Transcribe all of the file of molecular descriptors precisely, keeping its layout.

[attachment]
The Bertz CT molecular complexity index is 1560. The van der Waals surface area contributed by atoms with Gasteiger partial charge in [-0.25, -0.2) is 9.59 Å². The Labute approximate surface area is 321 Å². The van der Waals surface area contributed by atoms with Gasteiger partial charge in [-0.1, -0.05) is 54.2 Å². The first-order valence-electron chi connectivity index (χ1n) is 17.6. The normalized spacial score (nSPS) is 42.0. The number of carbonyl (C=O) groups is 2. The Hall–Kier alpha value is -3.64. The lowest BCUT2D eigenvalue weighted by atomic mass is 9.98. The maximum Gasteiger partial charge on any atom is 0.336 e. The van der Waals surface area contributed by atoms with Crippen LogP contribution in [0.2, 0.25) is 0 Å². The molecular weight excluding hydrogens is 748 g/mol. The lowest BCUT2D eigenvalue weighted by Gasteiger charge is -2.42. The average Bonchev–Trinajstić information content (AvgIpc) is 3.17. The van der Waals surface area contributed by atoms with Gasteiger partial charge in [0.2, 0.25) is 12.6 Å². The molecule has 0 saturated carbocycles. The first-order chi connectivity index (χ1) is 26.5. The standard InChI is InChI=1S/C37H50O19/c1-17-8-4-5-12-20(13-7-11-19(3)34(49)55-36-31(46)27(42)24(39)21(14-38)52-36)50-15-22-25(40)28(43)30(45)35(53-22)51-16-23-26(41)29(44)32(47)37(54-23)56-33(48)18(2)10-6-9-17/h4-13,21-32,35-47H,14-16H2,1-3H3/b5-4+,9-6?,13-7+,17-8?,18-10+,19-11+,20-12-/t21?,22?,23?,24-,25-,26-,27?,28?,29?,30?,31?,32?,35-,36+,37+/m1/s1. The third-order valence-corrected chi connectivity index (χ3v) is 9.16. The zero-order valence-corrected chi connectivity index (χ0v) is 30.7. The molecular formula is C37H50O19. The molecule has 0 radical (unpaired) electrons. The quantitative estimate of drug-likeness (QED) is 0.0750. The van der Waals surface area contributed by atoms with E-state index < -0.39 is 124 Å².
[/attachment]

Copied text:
The Bertz CT molecular complexity index is 1560. The van der Waals surface area contributed by atoms with Gasteiger partial charge in [-0.25, -0.2) is 9.59 Å². The Labute approximate surface area is 321 Å². The van der Waals surface area contributed by atoms with Gasteiger partial charge in [-0.1, -0.05) is 54.2 Å². The first-order valence-electron chi connectivity index (χ1n) is 17.6. The normalized spacial score (nSPS) is 42.0. The number of carbonyl (C=O) groups is 2. The Hall–Kier alpha value is -3.64. The lowest BCUT2D eigenvalue weighted by atomic mass is 9.98. The maximum Gasteiger partial charge on any atom is 0.336 e. The van der Waals surface area contributed by atoms with Crippen LogP contribution in [0.2, 0.25) is 0 Å². The molecular weight excluding hydrogens is 748 g/mol. The lowest BCUT2D eigenvalue weighted by Gasteiger charge is -2.42. The average Bonchev–Trinajstić information content (AvgIpc) is 3.17. The van der Waals surface area contributed by atoms with Gasteiger partial charge in [0.2, 0.25) is 12.6 Å². The molecule has 0 saturated carbocycles. The first-order chi connectivity index (χ1) is 26.5. The standard InChI is InChI=1S/C37H50O19/c1-17-8-4-5-12-20(13-7-11-19(3)34(49)55-36-31(46)27(42)24(39)21(14-38)52-36)50-15-22-25(40)28(43)30(45)35(53-22)51-16-23-26(41)29(44)32(47)37(54-23)56-33(48)18(2)10-6-9-17/h4-13,21-32,35-47H,14-16H2,1-3H3/b5-4+,9-6?,13-7+,17-8?,18-10+,19-11+,20-12-/t21?,22?,23?,24-,25-,26-,27?,28?,29?,30?,31?,32?,35-,36+,37+/m1/s1. The third-order valence-corrected chi connectivity index (χ3v) is 9.16. The zero-order valence-corrected chi connectivity index (χ0v) is 30.7. The molecular formula is C37H50O19. The molecule has 0 radical (unpaired) electrons. The quantitative estimate of drug-likeness (QED) is 0.0750. The van der Waals surface area contributed by atoms with E-state index < -0.39 is 124 Å².